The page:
Research interests: Seismology, Tectonics, Subduction zones, Slab behavior, Mantle dynamics
My research focuses on the structure and behavior of subducting slabs in the mantle and how slabs interact with the surrounding mantle and the overriding plate. I primarily use seismological techniques to image the velocity structure of subduction zones and see the details of modern slab geometry, but more broadly I am interested in using any technique available to learn more about subduction systems.
See some of the projects I’m working on:
Imaging of Arc Systems
The crustal plumbing systems of arc volcanoes are notoriously difficult to image, limited by a lack of deep crustal earthquakes and the difficulty of deploying broad, dense seismic networks around them. I am working on a new technique to circumvent these challenges so that we can learn about the deep crustal structure beneath arc volcanoes.
Geometry and Dynamics of the Nazca Slab
Over >25 years of seismic exploration, more than a thousand seismic stations have been deployed across South America. We compile this vast dataset to provide comprehensive seismic images of the subducting Nazca slab, which we use to infer its role in Andean evolution. Download tomography models SAM4_P_2017 and SAM5_P_2019 and our slab model, nazca_SAM5_P_2019.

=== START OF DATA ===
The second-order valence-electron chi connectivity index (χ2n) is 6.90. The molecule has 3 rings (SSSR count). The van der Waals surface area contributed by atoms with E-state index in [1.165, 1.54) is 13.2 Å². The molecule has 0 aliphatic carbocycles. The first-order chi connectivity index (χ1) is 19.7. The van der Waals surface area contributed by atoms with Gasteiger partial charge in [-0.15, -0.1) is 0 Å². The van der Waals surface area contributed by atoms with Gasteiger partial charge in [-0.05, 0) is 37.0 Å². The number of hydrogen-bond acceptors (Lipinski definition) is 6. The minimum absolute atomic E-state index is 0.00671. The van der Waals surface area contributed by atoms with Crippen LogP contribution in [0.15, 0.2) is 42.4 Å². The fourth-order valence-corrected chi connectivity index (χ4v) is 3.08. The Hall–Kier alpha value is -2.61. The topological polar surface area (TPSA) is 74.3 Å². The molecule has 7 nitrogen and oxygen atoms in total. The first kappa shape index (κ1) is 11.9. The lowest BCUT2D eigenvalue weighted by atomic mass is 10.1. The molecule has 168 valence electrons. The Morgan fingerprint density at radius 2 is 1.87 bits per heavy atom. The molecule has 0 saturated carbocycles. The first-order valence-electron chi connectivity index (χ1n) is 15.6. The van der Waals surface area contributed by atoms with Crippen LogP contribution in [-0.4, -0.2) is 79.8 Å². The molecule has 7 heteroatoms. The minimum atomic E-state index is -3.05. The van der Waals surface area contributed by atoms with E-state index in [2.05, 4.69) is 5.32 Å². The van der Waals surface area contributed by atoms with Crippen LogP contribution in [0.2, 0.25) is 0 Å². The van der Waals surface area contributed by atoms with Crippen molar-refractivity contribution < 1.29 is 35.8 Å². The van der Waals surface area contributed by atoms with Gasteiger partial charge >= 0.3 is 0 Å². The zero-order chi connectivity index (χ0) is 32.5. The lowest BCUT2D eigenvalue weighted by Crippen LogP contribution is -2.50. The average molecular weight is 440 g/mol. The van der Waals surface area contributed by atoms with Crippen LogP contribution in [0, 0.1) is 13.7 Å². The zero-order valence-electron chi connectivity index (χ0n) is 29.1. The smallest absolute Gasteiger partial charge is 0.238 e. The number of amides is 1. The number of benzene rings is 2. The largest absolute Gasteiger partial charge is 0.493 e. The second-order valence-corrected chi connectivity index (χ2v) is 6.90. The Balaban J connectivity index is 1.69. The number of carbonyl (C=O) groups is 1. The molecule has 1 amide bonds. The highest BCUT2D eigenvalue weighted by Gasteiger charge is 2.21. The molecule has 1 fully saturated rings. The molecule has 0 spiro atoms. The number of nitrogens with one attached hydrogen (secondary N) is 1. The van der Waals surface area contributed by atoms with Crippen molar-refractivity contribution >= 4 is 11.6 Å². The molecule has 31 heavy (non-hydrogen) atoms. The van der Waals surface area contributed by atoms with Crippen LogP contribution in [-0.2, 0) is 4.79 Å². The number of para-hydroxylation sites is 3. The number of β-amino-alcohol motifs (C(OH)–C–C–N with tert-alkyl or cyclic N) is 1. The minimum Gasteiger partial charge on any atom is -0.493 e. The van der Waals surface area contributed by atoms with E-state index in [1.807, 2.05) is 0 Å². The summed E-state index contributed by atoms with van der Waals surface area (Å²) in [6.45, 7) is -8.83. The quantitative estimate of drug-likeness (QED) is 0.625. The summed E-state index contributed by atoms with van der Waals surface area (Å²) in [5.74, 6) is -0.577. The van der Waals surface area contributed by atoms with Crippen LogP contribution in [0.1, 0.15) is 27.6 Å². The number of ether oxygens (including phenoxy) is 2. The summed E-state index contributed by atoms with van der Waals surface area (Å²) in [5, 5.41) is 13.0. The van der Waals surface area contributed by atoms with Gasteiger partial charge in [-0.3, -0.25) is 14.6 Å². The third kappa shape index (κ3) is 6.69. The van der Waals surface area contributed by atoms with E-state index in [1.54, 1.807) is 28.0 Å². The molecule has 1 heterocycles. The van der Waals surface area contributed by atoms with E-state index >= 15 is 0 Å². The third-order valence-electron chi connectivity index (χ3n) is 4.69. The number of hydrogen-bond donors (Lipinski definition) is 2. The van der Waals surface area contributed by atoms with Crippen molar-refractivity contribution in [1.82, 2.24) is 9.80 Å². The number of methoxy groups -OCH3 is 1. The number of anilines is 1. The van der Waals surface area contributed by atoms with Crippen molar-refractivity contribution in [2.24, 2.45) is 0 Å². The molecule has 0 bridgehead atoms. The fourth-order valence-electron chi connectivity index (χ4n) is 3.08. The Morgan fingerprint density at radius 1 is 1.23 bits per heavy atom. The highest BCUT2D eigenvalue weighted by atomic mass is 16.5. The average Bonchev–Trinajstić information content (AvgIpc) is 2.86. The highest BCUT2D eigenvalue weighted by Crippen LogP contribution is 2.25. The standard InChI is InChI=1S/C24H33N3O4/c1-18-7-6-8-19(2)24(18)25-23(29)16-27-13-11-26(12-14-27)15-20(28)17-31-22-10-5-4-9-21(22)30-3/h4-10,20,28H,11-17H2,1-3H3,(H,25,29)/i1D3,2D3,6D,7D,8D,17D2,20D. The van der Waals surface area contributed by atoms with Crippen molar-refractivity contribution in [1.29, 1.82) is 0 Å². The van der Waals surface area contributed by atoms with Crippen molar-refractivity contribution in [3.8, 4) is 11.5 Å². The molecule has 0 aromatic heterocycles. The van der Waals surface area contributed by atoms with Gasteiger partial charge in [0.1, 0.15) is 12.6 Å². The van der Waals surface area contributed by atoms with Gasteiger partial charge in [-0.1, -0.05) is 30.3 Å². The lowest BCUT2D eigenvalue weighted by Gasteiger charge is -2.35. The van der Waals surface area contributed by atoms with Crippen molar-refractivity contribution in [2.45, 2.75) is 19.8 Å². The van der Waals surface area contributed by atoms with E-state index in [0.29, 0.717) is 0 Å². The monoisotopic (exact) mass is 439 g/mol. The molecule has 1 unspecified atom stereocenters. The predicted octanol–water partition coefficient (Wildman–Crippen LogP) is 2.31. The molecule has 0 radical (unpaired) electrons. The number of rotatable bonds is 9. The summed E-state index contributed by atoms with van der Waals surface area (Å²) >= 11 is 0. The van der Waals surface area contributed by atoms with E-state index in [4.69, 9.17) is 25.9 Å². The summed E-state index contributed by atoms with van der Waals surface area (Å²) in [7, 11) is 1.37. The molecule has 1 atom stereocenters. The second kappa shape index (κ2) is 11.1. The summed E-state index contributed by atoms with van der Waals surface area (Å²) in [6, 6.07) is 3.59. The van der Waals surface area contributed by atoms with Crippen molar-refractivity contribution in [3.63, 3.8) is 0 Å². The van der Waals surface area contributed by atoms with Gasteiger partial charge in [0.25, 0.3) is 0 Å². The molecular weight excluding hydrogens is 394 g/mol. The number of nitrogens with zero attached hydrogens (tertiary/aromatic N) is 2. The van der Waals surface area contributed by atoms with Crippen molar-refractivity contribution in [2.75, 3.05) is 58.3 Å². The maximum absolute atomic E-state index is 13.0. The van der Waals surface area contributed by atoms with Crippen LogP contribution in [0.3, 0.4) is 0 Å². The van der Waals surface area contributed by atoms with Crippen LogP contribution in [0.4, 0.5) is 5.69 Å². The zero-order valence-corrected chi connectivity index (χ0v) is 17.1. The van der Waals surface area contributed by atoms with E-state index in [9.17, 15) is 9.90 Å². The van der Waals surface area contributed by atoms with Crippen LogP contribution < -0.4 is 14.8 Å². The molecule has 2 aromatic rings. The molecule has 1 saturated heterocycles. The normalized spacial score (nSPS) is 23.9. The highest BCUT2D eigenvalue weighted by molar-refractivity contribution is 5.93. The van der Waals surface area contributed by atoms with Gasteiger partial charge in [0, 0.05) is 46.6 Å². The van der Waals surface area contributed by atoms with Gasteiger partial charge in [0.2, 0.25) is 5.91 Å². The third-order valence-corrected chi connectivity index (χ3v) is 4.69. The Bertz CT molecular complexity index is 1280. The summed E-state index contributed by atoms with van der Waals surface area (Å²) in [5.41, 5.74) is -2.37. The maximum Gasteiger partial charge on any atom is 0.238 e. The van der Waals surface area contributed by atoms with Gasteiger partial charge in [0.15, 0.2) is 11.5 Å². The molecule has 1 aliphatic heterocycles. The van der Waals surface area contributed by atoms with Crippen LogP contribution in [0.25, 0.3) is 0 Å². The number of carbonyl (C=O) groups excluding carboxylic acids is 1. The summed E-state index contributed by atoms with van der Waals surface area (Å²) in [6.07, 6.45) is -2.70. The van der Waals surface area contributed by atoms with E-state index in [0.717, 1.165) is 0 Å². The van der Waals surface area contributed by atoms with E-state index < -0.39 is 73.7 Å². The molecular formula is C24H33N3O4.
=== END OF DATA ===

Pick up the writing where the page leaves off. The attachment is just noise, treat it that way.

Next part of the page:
Geodynamic Evolution of Anatolia
I am part of the CD-CAT group, a broad interdisciplinary collection of scientists interested in unraveling the complex tectonic and geodynamic history of the Anatolian continent. I provide detailed images of the subducting African-Arabian lithosphere as it descends to the lower mantle - a key constraint for elucidating the magmatic and geologic observations at the surface. Download tomography model ANA2_P_2018.
Modeling Slab Hole Dynamics
Tears and gaps in slabs more and more often seem to be prevalent around the globe and back in time, but which of these tears and gaps can/should we see in the geologic record? At the 2017 CIDER program, a number of us participants shared the same question. To that end, we ran a series of analogue subduction models using silicon putty and glucose syrup to investigate how the “mantle” reacts to slab gaps of varying sizes.
Slab2 - Global Slab Modeling
The Slab1.0 model of global slab geometries is widely used in applications ranging from great earthquake rupture mechanisms to mantle dynamics models. We’ve now updated and expanded on these models utilizing a grid-based search algorithm and incorporating data from teleseismic tomography models. Download the TomoSlab code or the full Slab2 code base.